Today we’re talking about fun. Fun helps us thrive, and is a symptom of thriving. Some of you are a little worried about what I might do or say in my sermon today. Some of you are sure it’s going to be all puns. It won’t be ALL puns.
But did you know that God’s first name is Andy? That’s why we sing that song, “Andy walks with me, Andy talks with me…”
I do like to tell jokes, and I like to have fun. Who in here does not like to have fun? Our session has been pondering ways to complete this sentence:
This is a place where….
How would you finish that statement? One I’m proposing today is this: This is a place where people are having fun.
Many people think you can’t have fun in church. But you can. And we do! Why does having fun matter?
#1 Because fun is fun. Fun means enjoyment! One definition says that “Fun is an experience that is often unexpected, informal, and/or purposeless,”…which is why some of us have trouble having fun.
Fun matters…#2 Because the Bible encourages us to have fun.
The word fun is not in the Bible, except in the Message version, but the word joy appears hundreds of times. The Bible is a joyful book. Christianity is an exuberant and happy faith.
1 Thess 5:16 commands us to “Rejoice always!”
Psalm 100 encourages us to “Make a joyful noise to the Lord!”
Psalm 150 is a recipe for some raucous joy! This psalm lists all the instruments known to the ancients . . . In other words, no musical instrument was too loud, too clanging, too clashing, or too “vulgar” to praise the amazing God of Israel.
Fun matters . . .#3 Because fun is good for us. We’ve probably all heard the phrase “Laughter is the best medicine.” Proverbs 17:22 says, “A cheerful heart is good medicine.”
Science proves it. Laughter releases endorphins and relieves stress. Studies show that without fun in our lives, we are more likely to be unhealthy, and are less successful in our jobs and at school, and are more likely to commit criminal acts.
Back in the 1960’s Charles Whitman, a seemingly normal 25-year-old engineering student at the University of Texas in Austin, went to the top of a tower that overlooked the campus and started shooting. Over the next three hours he killed 17 people and wounded 41 others. It was later discovered that just before going to the tower, he had also killed his wife and his mother. The governor of Texas at the time commissioned a team of experts to look into the reasons Whitman would have done this. Dr. Stuart Brown, a psychiatrist at the Baylor College of Medicine, was on that commission. One of their striking discoveries was that Whitman as a child was not allowed to play with other kids. His tyrannical father had systematically suppressed the child’s natural playfulness. When we play, we learn to deal with the unexpected, which prepares us to deal with stress. Whitman didn’t have that.
This finding prompted Brown to devote his life to studying the benefits of play. He founded The National Institute for Play, and has spent years cataloging data about the impact of play on people’s lives. He’s consistently found a high correlation between play and success, and higher tendency toward violence where play has been absent.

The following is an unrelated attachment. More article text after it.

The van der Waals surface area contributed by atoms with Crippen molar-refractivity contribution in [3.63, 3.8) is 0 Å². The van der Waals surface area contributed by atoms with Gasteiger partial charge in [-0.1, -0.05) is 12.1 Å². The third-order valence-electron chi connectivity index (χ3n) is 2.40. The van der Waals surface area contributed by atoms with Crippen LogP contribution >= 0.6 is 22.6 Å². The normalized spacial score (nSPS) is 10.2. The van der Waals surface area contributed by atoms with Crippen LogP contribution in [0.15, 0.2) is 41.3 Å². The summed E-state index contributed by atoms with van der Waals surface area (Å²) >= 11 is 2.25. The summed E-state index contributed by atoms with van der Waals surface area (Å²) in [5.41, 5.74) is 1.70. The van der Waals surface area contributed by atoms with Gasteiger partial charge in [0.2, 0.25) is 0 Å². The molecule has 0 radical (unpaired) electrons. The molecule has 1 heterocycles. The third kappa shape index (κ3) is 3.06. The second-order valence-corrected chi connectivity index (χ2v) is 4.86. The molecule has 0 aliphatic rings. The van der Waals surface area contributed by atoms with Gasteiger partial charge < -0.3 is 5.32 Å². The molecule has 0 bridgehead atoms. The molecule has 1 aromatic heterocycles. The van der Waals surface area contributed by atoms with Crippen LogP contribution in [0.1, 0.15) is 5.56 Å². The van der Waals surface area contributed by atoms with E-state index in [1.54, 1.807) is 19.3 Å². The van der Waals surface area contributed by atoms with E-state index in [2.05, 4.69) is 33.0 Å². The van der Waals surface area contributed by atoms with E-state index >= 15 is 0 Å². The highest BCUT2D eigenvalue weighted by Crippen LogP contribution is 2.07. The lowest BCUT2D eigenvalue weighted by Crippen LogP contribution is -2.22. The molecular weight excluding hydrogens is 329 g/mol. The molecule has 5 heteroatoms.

Play is good for us, it’s fun, and the Bible encourages it. It’s also good for our world…
#4 Because fun is contagious.
When we’re having fun, it helps other people have fun. Laughter spreads, just like yawns.
Fun matters . . .
#5 Because encountering God, following Jesus and being inspired by the Holy Spirit is fun if we let it be.
I’ve been asking people all week about this. I even posted the question on Facebook. What’s the most fun you’ve had in church or at a church-related activity? It’s been a lot of fun hearing the answers. They’re quite different. What about you? What’s your answer?
One answer surprised me a little. The person said the most fun they’d had was at a retreat having communion after they’d just learned more about the deeper meaning of the sacrament. Encountering God in a deeper way is an amazing way to have fun. It’s the kind of fun I most want us to be having together as a church. And the more we let the Holy Spirit work among us, the more we will have that kind of fun, because I know God longs to bless us.
Isaiah 30:18 “Yet the Lord longs to be gracious to you; therefore he will rise up to show you compassion. For the Lord is a God of justice. Blessed are all who wait for him!”
That’s what’s happening in Nehemiah. In many Bibles, this section we from read today is titled, “the revival of worship.” After centuries of disobeying God, Israel is conquered by their enemies and carried off to Babylon. Jerusalem and the temple are destroyed, and the people live in the Babylonian exile for 70 years. Now they have been allowed to return, and they have come back in stages. First one group, then several years later another. They have worked on rebuilding the temple, and rebuilding the city. Now they are gathered to hear the words of scripture read to them by the priests. They also heard the word interpreted.
This worship service was a bit longer than ours. Six hours! Which reminds me of one of the worst problems with ancient orators – they tended to Babylon. (Get it? Babble on. They just came back from Babylon.)